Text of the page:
International partners have committed to help South Africa's transition away from coal and towards clean energy.The US Treasury's John Morton notes progress SA has made to unlock private investment, but Eskom's solvency and the expansion of the transmission network are still crucial to address.German Consul-General Tanja Werheit says the country has committed $800 million to support SA's transition, most which is loans.
The US, along with Germany, France, the EU and UK, last year at COP26 committed to mobilising $8.5 billion (~R130 billion) in the next three to five years to support South Africa's efforts to decarbonise. The funding is targeted at the energy sector and the development of the hydrogen economy and the electric vehicle industry.
Germany's Consul General Tanja Werheit, highlighted that the country's contribution is $800 million. It comprises grants – which make up 20% of the contribution – and the rest is loans.While the partners acknowledge the funding must support South Africa's development objectives, Morton said that the US would be"concerned" about"public steps" that suggest new coal has any place in South Africa's energy mix.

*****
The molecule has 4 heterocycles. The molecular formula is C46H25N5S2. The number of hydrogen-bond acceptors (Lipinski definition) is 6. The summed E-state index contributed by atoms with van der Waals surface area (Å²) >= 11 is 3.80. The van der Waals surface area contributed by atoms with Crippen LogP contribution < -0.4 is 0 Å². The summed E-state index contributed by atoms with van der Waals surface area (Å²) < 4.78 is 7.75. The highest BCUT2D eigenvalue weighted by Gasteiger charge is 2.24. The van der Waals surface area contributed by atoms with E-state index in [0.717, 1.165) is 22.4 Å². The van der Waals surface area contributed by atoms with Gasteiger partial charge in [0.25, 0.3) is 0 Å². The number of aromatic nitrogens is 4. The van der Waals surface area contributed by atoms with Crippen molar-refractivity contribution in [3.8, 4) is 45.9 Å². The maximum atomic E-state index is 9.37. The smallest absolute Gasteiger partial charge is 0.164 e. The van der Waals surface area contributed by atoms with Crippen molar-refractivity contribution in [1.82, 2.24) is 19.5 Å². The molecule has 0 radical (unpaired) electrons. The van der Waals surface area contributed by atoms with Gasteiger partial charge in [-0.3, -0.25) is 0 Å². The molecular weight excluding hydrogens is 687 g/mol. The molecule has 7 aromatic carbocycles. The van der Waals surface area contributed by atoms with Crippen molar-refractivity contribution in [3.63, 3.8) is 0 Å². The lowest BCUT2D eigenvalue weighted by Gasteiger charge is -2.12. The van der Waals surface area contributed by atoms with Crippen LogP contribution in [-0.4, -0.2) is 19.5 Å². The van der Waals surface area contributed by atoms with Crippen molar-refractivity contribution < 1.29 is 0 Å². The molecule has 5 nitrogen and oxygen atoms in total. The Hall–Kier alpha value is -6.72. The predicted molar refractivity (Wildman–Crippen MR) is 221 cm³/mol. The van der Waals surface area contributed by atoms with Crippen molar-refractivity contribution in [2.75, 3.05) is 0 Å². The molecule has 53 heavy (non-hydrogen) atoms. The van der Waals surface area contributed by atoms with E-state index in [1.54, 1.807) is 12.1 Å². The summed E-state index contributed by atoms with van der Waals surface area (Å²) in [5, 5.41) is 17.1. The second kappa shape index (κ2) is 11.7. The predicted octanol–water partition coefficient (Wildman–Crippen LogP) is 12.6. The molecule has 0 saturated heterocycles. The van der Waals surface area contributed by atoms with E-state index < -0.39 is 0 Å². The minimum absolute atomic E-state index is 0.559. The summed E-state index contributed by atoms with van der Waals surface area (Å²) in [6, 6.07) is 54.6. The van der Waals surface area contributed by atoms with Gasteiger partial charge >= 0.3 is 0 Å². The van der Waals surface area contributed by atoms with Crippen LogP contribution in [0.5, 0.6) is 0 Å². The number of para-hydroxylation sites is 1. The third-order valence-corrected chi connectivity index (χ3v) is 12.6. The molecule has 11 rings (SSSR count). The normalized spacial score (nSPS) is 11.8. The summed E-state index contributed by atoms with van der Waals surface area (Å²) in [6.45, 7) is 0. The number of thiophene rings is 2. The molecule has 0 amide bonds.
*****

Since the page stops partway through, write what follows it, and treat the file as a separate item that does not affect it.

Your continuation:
He acknowledged the progress South Africa has made to attract private investment in the electricity sector. Morton said that the licensing threshold for generation projects being lifted from 1MW to 100MW is among the key policy reforms that signal that the South African government is serious about reforming the energy sector. Another critical factor is the unbundling of Eskom.
Part of the $8.5 billion funding will support the rollout of the grid to connect new renewable energy projects and move that power to where it is needed. Between 8 000km and 10 000km of new transmission lines are required and it will take about 10 years to build, he explained. It will cost about R131 billion to expand the transmission network, he added.
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